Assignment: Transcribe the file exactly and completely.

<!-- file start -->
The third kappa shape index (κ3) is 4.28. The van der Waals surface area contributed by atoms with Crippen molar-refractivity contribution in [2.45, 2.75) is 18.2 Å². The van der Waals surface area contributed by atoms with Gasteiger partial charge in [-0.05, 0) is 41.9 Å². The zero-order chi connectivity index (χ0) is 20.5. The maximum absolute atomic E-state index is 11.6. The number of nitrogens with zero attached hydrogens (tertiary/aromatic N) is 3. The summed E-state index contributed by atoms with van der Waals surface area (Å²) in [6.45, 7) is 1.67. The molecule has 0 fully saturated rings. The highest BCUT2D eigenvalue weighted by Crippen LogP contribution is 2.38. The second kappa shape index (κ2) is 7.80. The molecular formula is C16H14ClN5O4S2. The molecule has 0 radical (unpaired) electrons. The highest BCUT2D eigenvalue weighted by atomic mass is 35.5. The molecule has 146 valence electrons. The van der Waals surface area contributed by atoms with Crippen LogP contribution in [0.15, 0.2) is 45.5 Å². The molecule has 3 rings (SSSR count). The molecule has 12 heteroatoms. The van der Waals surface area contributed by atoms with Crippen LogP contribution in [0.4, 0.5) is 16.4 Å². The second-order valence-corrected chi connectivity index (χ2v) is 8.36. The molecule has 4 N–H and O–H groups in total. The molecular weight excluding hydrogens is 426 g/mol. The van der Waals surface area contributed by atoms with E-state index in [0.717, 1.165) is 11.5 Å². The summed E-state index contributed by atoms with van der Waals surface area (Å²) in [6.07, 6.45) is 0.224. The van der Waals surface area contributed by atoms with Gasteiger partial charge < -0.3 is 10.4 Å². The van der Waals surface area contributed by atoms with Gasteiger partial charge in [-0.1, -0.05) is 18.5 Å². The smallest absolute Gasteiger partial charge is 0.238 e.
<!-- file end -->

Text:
The third kappa shape index (κ3) is 4.28. The van der Waals surface area contributed by atoms with Crippen molar-refractivity contribution in [2.45, 2.75) is 18.2 Å². The van der Waals surface area contributed by atoms with Gasteiger partial charge in [-0.05, 0) is 41.9 Å². The zero-order chi connectivity index (χ0) is 20.5. The maximum absolute atomic E-state index is 11.6. The number of nitrogens with zero attached hydrogens (tertiary/aromatic N) is 3. The summed E-state index contributed by atoms with van der Waals surface area (Å²) in [6.45, 7) is 1.67. The molecule has 0 fully saturated rings. The highest BCUT2D eigenvalue weighted by Crippen LogP contribution is 2.38. The second kappa shape index (κ2) is 7.80. The molecular formula is C16H14ClN5O4S2. The molecule has 0 radical (unpaired) electrons. The highest BCUT2D eigenvalue weighted by atomic mass is 35.5. The molecule has 146 valence electrons. The van der Waals surface area contributed by atoms with Crippen LogP contribution in [0.15, 0.2) is 45.5 Å². The molecule has 3 rings (SSSR count). The molecule has 12 heteroatoms. The van der Waals surface area contributed by atoms with Crippen LogP contribution in [0.4, 0.5) is 16.4 Å². The second-order valence-corrected chi connectivity index (χ2v) is 8.36. The molecule has 4 N–H and O–H groups in total. The molecular weight excluding hydrogens is 426 g/mol. The van der Waals surface area contributed by atoms with E-state index in [0.717, 1.165) is 11.5 Å². The summed E-state index contributed by atoms with van der Waals surface area (Å²) in [6.07, 6.45) is 0.224. The van der Waals surface area contributed by atoms with Gasteiger partial charge < -0.3 is 10.4 Å². The van der Waals surface area contributed by atoms with Gasteiger partial charge in [-0.1, -0.05) is 18.5 Å². The smallest absolute Gasteiger partial charge is 0.238 e.